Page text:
Life Insurance Articles
Non-disclosure of relevant information is the single largest reason for the rejection of a life or critical illness insurance claim. This true story points up the complications.
Life and Critical Illness Insurance - Tell the insurers everything when you apply.
Emma Mayo 14/10/06
The failure to disclose information, especially medical information, is the most common reason why an insurer will reject a claim on a life or critical illness policy. To help underline some issues, we want to tell you a true story - but we've concealed the policyholders' name and a few other aspects to preserve anonymity.
Mrs A was fighting a secondary infection following surgery to remove cancerous lymph nodes in her groin when she received further bad news. Her critical illness insurer was refusing to pay out the £200,000 she was expecting. To understand why and the issues involved it's useful to understand how the events unfolded.
In June 2001, Mrs A visited her GP after discovering a patch of flaky skin on her back. Mrs A thought it was eczema. During a brief consultation, her GP thought that it should be looked and recommended a referral to a dermatologist. But soon afterwards the flaky skin healed and Mrs A cancelled the appointment with the dermatologist. Apparently her GP did not express any major concern and some years later admitted that Mrs AP was in all likelihood unaware of the urgency of the referral.
Nine weeks later a sales representative from Company Z made a routine visit to Mrs A at her home. As Mrs A was now alone with a young family, the representative reviewed Mrs A's life insurance cover and suggested that she should also have a £200,000 Critical Illness policy. Mrs A thought that sounded a very good idea and willingly agreed there and then.
Two years later Mrs A was found to have skin cancer. Major surgery rapidly followed to remove the cancer. As her critical illness policy included cover for her cancer, Mrs A then made what she thought was a valid claim.
Company Z subsequently rejected her claim on the basis of reckless non-disclosure the insurers' jargon for Mrs A's failure to disclose her cancelled appointment with the dermatologist.
The events that followed showed that Mrs A's application should have included her referral to the dermatologist. So why didn't she disclose the information?
Secondly, the GP did not apparently convey to Mrs A the potential seriousness of her flaky skin and her referral to the dermatologist. If, when the insurance application was being completed, Mrs A was unaware that her condition was potentially serious and the representative said the referral question only related to serious conditions, Mrs A can hardly be held responsible for not disclosing that information.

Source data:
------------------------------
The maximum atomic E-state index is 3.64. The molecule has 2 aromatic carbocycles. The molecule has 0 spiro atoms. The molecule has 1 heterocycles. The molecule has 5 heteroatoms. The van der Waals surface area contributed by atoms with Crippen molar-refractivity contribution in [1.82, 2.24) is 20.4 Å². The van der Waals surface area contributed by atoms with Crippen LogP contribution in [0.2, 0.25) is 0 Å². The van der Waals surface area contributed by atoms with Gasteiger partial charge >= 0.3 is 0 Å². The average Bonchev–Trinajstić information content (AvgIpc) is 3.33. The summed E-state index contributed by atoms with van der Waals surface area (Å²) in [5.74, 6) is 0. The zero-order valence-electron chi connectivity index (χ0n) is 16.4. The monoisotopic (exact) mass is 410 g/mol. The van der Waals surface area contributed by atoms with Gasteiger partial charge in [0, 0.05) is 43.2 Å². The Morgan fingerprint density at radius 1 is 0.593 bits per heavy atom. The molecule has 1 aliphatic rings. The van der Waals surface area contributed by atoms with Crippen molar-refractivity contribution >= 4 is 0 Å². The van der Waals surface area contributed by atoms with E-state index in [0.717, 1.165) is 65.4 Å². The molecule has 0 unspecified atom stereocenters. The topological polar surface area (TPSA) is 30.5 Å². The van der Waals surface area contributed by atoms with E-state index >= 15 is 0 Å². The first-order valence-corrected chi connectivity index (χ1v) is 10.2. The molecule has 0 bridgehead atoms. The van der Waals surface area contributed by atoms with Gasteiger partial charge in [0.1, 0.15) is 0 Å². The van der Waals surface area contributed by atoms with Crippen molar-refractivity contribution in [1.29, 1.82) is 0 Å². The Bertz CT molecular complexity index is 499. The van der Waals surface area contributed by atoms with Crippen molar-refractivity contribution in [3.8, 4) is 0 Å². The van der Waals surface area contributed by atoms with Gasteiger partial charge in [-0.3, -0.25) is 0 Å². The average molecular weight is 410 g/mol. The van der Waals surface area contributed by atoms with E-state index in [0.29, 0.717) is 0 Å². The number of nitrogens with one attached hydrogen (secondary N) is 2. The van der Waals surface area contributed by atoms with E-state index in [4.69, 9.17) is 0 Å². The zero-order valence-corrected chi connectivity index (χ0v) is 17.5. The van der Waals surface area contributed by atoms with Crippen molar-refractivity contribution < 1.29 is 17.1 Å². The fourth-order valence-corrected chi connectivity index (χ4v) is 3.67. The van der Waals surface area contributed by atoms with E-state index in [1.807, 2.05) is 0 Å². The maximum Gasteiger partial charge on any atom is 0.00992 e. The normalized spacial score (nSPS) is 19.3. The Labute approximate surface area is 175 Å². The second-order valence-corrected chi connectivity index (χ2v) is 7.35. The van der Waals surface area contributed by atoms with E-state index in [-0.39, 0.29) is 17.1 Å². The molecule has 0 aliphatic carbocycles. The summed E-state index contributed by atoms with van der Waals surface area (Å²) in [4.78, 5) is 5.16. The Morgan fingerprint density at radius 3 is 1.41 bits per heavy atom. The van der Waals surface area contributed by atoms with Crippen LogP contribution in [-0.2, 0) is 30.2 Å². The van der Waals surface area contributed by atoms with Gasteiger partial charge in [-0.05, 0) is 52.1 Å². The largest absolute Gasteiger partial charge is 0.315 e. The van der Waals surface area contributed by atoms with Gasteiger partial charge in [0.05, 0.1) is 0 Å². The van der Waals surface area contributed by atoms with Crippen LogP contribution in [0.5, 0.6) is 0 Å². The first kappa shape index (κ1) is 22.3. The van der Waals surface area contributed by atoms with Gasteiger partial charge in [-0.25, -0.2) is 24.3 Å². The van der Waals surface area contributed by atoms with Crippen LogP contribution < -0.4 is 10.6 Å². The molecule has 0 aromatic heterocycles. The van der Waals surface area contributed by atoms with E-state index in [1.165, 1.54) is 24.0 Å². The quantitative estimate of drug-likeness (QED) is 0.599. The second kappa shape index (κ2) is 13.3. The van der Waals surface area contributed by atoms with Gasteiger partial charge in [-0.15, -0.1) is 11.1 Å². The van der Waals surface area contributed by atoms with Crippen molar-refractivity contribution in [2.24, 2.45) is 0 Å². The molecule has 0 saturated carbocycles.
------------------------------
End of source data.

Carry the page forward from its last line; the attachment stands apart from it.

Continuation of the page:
In our view, and on the basis of the information provided to us, Mrs A is not to blame. Company Zs representative made the vital error. He gave incorrect guidance on what the question at the heart of the dispute, was asking for. In our view Company Z should pay out.
The lessons to be learnt
Always very carefully read each question on an insurance application form - and answer the question FULLY and ACCURATELY. Do not be tempted to be economical with the truth. If you do omit something they ask for, the insurance company can rightfully claim that you mislead them by omission. Never be tempted to omit some information in order to qualify for a cheaper premium. You might get a cheaper premium, but that's a false economy if a subsequent claim is rejected.
We hope Mrs A will get her payout as she was mislead by circumstances beyond her control. We believe she acted honestly. She deserves her payout and our best wishes.
Postscript : Reports show that Company Z refuse 5% of all Critical Illness claims due to non-disclosure. Some other insurers have much higher figures - Legal & General reject 16% and Friends Provident reject 15%. The insurance industry is trying to improve this situation by the ways they seek information from applicants and by the way the penalties for no-disclosure are explained.
Readers please note : You should undertake your own background checks before taking any action on any aspect mentioned in this article. Where the author has mentioned specific product details or given examples of how companies have reacted to specific situations, these should be correct as far as the author is aware when this article was written. In some cases additional background information not mentioned in the article has been used in obtaining the examples. Some examples or quotes may have been taken from information available in the public domain where all the background details may not be available. Insurers do change policy conditions and underwriting approach. They will view each situation on its own merits.
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